Kingsman: The Secret Service: Colin Firth leads a team of British secret agents against a maniacal bad guy played by Samuel L. Jackson.
Seventh Son: Jeff Bridges and Julianne Moore team up in the craziest sequel to The Big Lebowski that you could possibly imagine.
Jupiter Ascending: Have you ever hoped to experience Channing Tatum in full eye shadow and Mila Kunis as a world-saving goddess? Andy and Lana Wachowski's long-delayed sci-fi opus will be your chance.
Humpback Whales: Experience the awe-inspiring and diverse world of the humpback whale, which 50 years ago was on the verge of extinction. Screens at the Reuben H. Fleet Science Center in Balboa Park.
The SpongeBob Movie: Sponge Out of the Water: "Making waves in our world." That tagline says it all, really.
Still Alice: Columbia University professor Alice Howland (Julianne Moore) is diagnosed with early-onset Alzheimer's disease and must come to grips with her own fading memory and mortality.
Song of the Sea: Merging folklore and fairy tale, Tomm Moore's gorgeous animated film tells the story of a brother and sister who get swept up into a fantasy world of selkies, sprites and giants. Screens at Reading Gaslamp Cinemas.
A Most Violent Year: When his business is threatened by a string of armed robberies, the owner of a New York City gas company (Oscar Isaac) must adapt to the volatile surroundings to survive.
American Sniper: Clint Eastwood's unflinching and critical biopic of Navy SEAL Chris Kyle (Bradley Cooper), who became the deadliest sniper during four tours in Iraq.
Paddington: Traveling from Peru, a young bear arrives in London hoping to find a home. There he meets the Brown family, who offer him a temporary safe haven.
The Wedding Ringer: Who best to impress your new in-laws than a loud, vivacious Kevin Hart? Josh Gad's shy young groom-to-be agrees.
Selma: Martin Luther King (David Oyelowo) attempts to create voter reform in Selma, Alabama, a hotbed of racism and disenfranchisement.
Taken 3: Liam Neeson reprises his role as the badass who keeps losing family members to kidnappings. Maybe third time's a charm?
Into the Woods: Beware the Wolf, Sondheim. Beware the Wolf.
The Imitation Game: Benedict Cumberbatch stars as real-life code breaker Alan Turing, who led a squad of British mathematicians in breaking the Enigma code during World War II.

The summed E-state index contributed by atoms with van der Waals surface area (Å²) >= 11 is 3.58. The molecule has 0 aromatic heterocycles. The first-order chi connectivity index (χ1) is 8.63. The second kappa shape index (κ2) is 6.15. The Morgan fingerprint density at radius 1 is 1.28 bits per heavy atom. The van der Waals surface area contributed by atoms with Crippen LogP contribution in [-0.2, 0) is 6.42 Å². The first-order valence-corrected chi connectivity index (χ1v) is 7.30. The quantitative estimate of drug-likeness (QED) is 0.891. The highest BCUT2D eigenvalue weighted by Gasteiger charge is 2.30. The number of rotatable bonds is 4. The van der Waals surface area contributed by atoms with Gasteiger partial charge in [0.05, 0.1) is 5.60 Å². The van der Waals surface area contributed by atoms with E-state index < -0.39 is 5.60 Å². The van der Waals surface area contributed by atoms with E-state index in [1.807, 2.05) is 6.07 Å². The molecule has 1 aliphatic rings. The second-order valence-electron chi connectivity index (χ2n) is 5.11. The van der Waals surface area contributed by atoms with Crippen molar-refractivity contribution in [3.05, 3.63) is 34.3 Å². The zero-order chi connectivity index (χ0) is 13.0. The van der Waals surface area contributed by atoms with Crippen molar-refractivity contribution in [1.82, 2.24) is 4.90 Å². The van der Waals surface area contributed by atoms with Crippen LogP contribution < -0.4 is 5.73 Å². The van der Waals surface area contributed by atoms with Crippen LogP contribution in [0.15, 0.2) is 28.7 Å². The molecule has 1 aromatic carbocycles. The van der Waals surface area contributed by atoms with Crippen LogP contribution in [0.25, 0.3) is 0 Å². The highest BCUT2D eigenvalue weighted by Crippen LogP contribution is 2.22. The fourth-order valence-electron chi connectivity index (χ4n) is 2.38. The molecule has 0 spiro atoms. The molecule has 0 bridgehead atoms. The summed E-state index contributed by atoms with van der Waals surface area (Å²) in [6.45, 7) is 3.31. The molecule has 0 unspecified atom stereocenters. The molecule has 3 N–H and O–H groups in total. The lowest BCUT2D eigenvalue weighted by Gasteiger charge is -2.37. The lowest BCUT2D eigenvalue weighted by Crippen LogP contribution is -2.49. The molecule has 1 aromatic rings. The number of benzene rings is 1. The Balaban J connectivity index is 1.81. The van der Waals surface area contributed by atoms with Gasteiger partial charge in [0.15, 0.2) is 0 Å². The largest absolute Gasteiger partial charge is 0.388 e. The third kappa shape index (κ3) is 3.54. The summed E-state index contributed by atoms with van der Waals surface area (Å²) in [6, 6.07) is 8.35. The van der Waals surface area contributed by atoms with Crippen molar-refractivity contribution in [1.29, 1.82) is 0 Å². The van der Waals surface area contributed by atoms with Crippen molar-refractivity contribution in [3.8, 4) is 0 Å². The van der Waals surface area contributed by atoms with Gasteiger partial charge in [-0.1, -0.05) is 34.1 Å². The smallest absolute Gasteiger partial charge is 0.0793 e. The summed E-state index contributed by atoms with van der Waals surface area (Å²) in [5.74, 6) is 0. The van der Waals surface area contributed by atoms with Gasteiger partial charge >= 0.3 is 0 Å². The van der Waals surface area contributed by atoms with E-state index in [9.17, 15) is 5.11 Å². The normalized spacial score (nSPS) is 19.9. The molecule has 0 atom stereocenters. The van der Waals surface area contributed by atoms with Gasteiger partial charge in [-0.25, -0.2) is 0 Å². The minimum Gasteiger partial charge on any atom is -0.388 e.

Unbroken: Angelina Jolie's sophomore effort examines the life of Olympic athlete and World War II prisoner of war Louis Zamperini (Jack O'Connell) who overcame extreme odds to survive a Japanese internment camp.
Wild: Based on the best-selling novel, this drama tells the story of Cheryl Strayed, who trekked more than 1,000 miles along the Pacific Crest Trail to reassess her troubled life.
Foxcatcher: Bennett Miller's dark sports film tells the tragic true story of the Schultz brothers (Mark Ruffalo and Channing Tatum), wrestlers who became forever entwined with the wealthy heir to the du Pont fortune (Steve Carell).
The Theory of Everything: Stephen Hawking (Eddie Redmayne) is diagnosed with motor-neuron disease just as he's graduating with a doctorate degree in physics from Cambridge and starting a new life with his wife (Felicity Jones).
Birdman: A burnt-out superhero actor (Michael Keaton) tries to mount a play on Broadway in order to prove his worth. It co-stars Naomi Watts, Emma Stone and Andrea Riseborough.
Whiplash: A sadistic music teacher tortures a young drummer at a posh New York City conservatory.
Hidden Universe: Blast off into the stratosphere with this documentary that uses real images captured from telescopes to examine the vast reaches of space. Screens at the Reuben H. Fleet Science Center in Balboa Park.
Journey to the South Pacific: Let the glorious scale of IMAX take you to the tropical islands of West Papua, where life under the sea is just as lush and vibrant as it is on shore. Screens at the Reuben H. Fleet Science Center in Balboa Park.
The Rocky Horror Picture Show: The camp classic continues its ongoing run, Fridays at midnight at La Paloma Theatre in Encinitas.